DATA — HISTORICAL AND PRESENT — MAY POINT TO FUTURE TRENDS
The 2021 Travel Weekly Travel Industry Survey reflects the reality most travel advisors have lived through these past 20 months: Personal income in free fall, cancellations and rebookings skyrocketing. Staff on furlough, business plans rejiggered, expenses cut.
For the most part, the survey confirms, in raw data, the subjective experiences that travel advisors have been sharing with Travel Weekly reporters and readers for more than a year and a half of crisis.
The delta variant taught us to be cautious about making predictions, but there are directional clues in the data. The timeline on the chart "A pandemic return to the Great Recession sales decline" is simultaneously depressing and hopeful: While it gives graphic expression to the plunge in agency sales, it also shows that, historically, when recovery takes hold (as it did in the third year after the Great Recession began), business revenue normalizes and, barring another crisis, stays normalized.
That's not to say that business or life will be the same as it was before the pandemic. Crisis or not, no two years are ever the same, and we wouldn't want them to be. Exciting new products come on the market. Tech innovations offer improvements to how we do business and the travel experience. As clients move through life's passages, what they want out of a vacation changes.
There is one chart in particular that I believe offers some clues about a significant shift in travel sales that may have real staying power: the one on this page.
This chart illustrates the recent dramatic change in sales of domestic versus international travel. For 17 years, there had been a slow, steady decline in domestic bookings matched by a slow, steady increase in international sales. The sudden reversal of this very consistent trend, one that remained unchanged even during the recession, is one of the most dramatic reversals in the study.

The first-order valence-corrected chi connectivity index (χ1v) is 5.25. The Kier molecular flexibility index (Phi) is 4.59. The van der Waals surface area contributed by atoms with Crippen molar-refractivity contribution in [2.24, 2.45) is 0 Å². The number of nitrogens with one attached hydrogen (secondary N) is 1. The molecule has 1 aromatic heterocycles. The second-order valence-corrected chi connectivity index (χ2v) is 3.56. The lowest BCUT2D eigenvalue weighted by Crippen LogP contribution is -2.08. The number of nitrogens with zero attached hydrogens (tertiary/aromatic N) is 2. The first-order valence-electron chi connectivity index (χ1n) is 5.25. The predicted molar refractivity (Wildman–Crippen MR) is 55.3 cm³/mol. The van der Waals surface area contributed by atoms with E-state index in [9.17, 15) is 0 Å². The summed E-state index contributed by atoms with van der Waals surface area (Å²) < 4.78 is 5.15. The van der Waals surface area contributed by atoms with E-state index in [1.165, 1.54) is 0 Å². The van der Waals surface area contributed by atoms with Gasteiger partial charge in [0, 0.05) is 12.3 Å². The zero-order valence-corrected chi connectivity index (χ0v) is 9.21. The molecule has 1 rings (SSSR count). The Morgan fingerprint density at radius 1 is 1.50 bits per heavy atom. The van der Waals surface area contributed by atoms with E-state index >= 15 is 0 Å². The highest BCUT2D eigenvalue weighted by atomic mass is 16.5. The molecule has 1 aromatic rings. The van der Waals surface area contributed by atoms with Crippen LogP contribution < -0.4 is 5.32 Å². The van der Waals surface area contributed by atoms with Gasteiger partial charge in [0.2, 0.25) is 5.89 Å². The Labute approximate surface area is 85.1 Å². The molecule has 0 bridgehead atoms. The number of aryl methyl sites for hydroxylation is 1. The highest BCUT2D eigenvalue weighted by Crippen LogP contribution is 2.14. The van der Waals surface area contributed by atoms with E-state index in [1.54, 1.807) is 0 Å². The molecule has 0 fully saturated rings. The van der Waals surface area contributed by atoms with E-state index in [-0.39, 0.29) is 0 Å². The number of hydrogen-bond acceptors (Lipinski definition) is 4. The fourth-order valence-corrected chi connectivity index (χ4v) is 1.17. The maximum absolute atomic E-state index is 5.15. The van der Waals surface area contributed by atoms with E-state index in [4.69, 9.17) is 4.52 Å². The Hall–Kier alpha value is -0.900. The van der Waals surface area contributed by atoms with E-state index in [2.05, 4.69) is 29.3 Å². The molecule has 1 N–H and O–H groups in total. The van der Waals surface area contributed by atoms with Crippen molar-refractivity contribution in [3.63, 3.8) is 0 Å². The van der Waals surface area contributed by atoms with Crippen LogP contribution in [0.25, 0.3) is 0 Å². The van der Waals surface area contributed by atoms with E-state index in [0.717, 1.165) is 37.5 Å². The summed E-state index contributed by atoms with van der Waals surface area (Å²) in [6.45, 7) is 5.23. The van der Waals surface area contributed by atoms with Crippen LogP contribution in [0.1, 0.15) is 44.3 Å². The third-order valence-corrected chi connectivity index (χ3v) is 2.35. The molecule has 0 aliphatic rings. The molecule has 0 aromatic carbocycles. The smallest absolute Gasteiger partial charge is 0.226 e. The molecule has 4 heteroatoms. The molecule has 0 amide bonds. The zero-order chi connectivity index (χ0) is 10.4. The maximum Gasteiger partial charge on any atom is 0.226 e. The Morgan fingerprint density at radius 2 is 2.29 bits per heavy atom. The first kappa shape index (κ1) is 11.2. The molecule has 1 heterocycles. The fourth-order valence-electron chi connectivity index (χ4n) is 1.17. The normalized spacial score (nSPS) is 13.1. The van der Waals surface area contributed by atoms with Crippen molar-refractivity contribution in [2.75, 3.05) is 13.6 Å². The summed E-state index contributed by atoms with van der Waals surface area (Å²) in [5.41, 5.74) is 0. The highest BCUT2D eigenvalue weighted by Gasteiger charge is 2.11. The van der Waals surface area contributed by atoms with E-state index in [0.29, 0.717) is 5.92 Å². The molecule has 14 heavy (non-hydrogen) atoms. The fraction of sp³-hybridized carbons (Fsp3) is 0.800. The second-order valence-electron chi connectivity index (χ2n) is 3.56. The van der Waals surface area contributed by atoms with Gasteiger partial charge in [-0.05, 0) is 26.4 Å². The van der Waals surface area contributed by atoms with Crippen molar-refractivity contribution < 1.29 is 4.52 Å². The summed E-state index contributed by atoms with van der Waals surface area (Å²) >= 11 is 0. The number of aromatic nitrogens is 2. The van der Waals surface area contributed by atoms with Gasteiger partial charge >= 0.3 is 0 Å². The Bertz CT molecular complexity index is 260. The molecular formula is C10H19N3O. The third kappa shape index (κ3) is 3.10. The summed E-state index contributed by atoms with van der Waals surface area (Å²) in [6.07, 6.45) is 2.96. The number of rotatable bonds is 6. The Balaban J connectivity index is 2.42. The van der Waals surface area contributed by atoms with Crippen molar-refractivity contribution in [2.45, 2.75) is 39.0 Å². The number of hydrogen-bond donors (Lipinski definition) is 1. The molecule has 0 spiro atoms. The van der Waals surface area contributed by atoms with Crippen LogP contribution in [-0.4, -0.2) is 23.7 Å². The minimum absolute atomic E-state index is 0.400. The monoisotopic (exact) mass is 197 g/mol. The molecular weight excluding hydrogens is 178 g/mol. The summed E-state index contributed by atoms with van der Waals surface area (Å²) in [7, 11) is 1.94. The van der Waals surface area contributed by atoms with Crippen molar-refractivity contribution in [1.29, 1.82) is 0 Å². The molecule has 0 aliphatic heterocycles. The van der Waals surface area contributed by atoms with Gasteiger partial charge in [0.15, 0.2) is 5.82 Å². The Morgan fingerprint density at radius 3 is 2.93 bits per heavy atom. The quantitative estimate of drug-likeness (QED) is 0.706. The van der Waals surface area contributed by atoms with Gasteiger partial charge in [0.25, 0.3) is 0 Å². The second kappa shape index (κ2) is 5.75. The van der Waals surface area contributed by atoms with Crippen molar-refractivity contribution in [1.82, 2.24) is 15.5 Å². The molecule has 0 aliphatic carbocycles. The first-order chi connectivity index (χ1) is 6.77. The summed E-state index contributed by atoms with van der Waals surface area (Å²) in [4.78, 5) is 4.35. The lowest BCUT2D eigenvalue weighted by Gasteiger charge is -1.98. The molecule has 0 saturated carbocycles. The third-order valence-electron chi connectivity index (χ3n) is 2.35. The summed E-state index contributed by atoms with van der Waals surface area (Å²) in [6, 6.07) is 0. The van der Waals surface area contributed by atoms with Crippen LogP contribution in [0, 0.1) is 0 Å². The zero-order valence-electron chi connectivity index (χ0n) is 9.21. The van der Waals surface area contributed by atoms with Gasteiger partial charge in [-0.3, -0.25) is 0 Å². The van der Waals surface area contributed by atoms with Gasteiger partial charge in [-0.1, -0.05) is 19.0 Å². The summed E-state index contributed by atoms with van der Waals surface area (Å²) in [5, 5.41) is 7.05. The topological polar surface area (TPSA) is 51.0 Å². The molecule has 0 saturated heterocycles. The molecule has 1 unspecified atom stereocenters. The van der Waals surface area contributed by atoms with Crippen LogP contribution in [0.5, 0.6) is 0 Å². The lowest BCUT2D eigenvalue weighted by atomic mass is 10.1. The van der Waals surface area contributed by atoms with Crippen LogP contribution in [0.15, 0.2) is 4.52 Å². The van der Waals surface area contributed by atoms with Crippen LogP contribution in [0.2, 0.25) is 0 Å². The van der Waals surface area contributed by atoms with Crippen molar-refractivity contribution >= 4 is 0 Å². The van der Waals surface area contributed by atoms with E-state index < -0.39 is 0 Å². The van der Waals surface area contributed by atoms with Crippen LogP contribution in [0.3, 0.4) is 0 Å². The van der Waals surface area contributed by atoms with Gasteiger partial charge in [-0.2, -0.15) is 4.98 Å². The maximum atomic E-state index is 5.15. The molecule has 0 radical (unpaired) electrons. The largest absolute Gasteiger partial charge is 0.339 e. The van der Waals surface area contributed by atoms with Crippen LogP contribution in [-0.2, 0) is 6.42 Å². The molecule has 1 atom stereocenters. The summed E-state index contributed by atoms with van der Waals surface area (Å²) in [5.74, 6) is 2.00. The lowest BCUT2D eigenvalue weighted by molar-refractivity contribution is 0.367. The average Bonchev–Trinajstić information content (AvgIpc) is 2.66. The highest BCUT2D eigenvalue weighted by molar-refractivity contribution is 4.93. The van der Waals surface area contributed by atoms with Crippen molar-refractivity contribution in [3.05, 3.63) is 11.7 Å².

On one hand, there's an obvious explanation: With the exception of travel to Mexico, international travel ranged from exasperating to impossible. Varying, complex, confusing and inconsistent border entry requirements — if borders weren't closed completely — made domestic travel infinitely more attractive in 2020 and thus far through 2021.
Although historical data shows many customary travel patterns return relatively soon after a crisis, I'm not sure the return to international travel dominance will be swift. Many people who felt a vacation wasn't a vacation unless it put a stamp into their passport discovered the appeal of modern travel within the U.S.
And, specifically, consumers discovered the pleasure of visiting nonurban destinations within the U.S. While hotels remained shuttered in major cities, tertiary cities and resorts within 100 miles of highly populated areas were enjoying record average daily rates. Reinvesting their windfalls — and there is indeed evidence that these resorts and hotels are working to capitalize and expand upon their recent popularity, particularly in outdoor and adventure activities — will only make nonurban resorts and smaller cities all the more attractive.
We've also seen tour operators, river cruise lines and rail companies expand their U.S. offerings during the pandemic. If these remain in place — and indications are they've been well-received — it will expand domestic product breadth and inventory.
As you read through the charts in this year's Travel Industry Survey, you may notice other changes you believe indicate secular, rather than temporary, change. I'd be interested in hearing your thoughts. As always, you can email me at [email protected]
Executive Vice President and Editor in Chief, Travel Weekly